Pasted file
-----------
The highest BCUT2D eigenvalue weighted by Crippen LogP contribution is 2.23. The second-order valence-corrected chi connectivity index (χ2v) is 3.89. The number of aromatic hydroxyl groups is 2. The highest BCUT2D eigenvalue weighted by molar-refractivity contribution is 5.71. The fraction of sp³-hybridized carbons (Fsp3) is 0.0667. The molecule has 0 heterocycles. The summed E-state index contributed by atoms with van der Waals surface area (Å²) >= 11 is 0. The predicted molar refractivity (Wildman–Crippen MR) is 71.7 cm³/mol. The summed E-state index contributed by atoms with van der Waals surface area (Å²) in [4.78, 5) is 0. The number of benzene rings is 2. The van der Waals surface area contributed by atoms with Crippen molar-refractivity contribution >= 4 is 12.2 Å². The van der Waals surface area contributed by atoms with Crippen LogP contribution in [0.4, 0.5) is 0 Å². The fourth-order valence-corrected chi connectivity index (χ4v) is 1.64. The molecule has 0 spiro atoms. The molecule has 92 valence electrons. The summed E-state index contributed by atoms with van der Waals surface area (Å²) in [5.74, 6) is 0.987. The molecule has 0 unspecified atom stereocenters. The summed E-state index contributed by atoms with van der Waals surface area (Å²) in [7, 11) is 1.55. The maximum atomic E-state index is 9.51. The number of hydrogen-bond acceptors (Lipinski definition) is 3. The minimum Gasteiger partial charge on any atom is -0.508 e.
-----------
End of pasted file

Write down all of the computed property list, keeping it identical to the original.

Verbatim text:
The highest BCUT2D eigenvalue weighted by Crippen LogP contribution is 2.23. The second-order valence-corrected chi connectivity index (χ2v) is 3.89. The number of aromatic hydroxyl groups is 2. The highest BCUT2D eigenvalue weighted by molar-refractivity contribution is 5.71. The fraction of sp³-hybridized carbons (Fsp3) is 0.0667. The molecule has 0 heterocycles. The summed E-state index contributed by atoms with van der Waals surface area (Å²) >= 11 is 0. The predicted molar refractivity (Wildman–Crippen MR) is 71.7 cm³/mol. The summed E-state index contributed by atoms with van der Waals surface area (Å²) in [4.78, 5) is 0. The number of benzene rings is 2. The van der Waals surface area contributed by atoms with Crippen molar-refractivity contribution >= 4 is 12.2 Å². The van der Waals surface area contributed by atoms with Crippen LogP contribution in [0.4, 0.5) is 0 Å². The fourth-order valence-corrected chi connectivity index (χ4v) is 1.64. The molecule has 0 spiro atoms. The molecule has 92 valence electrons. The summed E-state index contributed by atoms with van der Waals surface area (Å²) in [5.74, 6) is 0.987. The molecule has 0 unspecified atom stereocenters. The summed E-state index contributed by atoms with van der Waals surface area (Å²) in [7, 11) is 1.55. The maximum atomic E-state index is 9.51. The number of hydrogen-bond acceptors (Lipinski definition) is 3. The minimum Gasteiger partial charge on any atom is -0.508 e.